A new study of a community of fish species confirms the theory that more species-rich ecosystems are also more stable. More surprisingly, it also suggests that both diversity and stability change far more frequently than previous studies had recognized. This finding could lead to methods that better anticipate, and help managers prevent, sudden ecosystem collapse. Read More
This paper in the journal BioScience explores the impacts of dams in New England on alewife and blueback herring, which have been cut off from 90 to 95 percent of their historic spawning habitat. The loss of these species – collectively known as river herring – from lakes and streams has removed a major source of prey for an array of predators. Read More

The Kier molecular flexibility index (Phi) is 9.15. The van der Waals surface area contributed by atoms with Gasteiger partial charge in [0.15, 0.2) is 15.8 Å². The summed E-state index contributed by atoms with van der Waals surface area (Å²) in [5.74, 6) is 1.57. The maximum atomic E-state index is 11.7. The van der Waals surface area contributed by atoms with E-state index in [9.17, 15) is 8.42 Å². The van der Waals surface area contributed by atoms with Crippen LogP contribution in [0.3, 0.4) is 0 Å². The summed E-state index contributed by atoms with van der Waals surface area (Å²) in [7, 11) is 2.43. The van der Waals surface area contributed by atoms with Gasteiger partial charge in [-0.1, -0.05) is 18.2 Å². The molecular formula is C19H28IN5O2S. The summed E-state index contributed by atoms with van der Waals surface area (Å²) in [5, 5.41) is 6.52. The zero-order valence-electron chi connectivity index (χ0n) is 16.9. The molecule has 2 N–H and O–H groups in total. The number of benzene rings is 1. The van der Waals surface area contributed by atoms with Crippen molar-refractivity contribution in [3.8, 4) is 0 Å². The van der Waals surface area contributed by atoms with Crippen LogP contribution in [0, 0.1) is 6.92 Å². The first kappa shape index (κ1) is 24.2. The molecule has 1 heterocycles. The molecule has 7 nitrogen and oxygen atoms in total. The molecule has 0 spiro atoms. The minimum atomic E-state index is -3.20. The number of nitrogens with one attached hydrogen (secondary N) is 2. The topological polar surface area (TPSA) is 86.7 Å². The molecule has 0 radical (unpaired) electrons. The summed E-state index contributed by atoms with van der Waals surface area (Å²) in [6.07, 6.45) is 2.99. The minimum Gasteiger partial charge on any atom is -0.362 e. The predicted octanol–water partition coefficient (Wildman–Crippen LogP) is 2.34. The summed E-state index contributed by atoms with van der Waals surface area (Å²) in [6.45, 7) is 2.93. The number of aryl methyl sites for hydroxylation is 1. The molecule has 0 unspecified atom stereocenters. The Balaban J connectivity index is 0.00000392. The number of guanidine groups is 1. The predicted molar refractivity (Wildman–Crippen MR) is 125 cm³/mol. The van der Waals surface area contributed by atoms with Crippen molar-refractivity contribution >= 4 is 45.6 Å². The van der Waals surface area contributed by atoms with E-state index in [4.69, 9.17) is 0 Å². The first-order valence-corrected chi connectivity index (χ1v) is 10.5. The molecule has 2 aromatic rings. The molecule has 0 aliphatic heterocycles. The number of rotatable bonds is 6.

A new paper in the journal Marine Biology is a critical first step toward understanding how threats such as climate change may affect populations of leatherback sea turtles, and in particular the males of the species. Male sea turtles generally spend their entire lives at sea after hatching. Previously, very little was known about how many leatherback males come from various nesting populations,... Read More
About Our Program
The Lenfest Ocean Program is a grantmaking program that funds scientific research on policy-relevant topics concerning the world’s oceans and communicates the results of the supported research to decision makers and other interested audiences.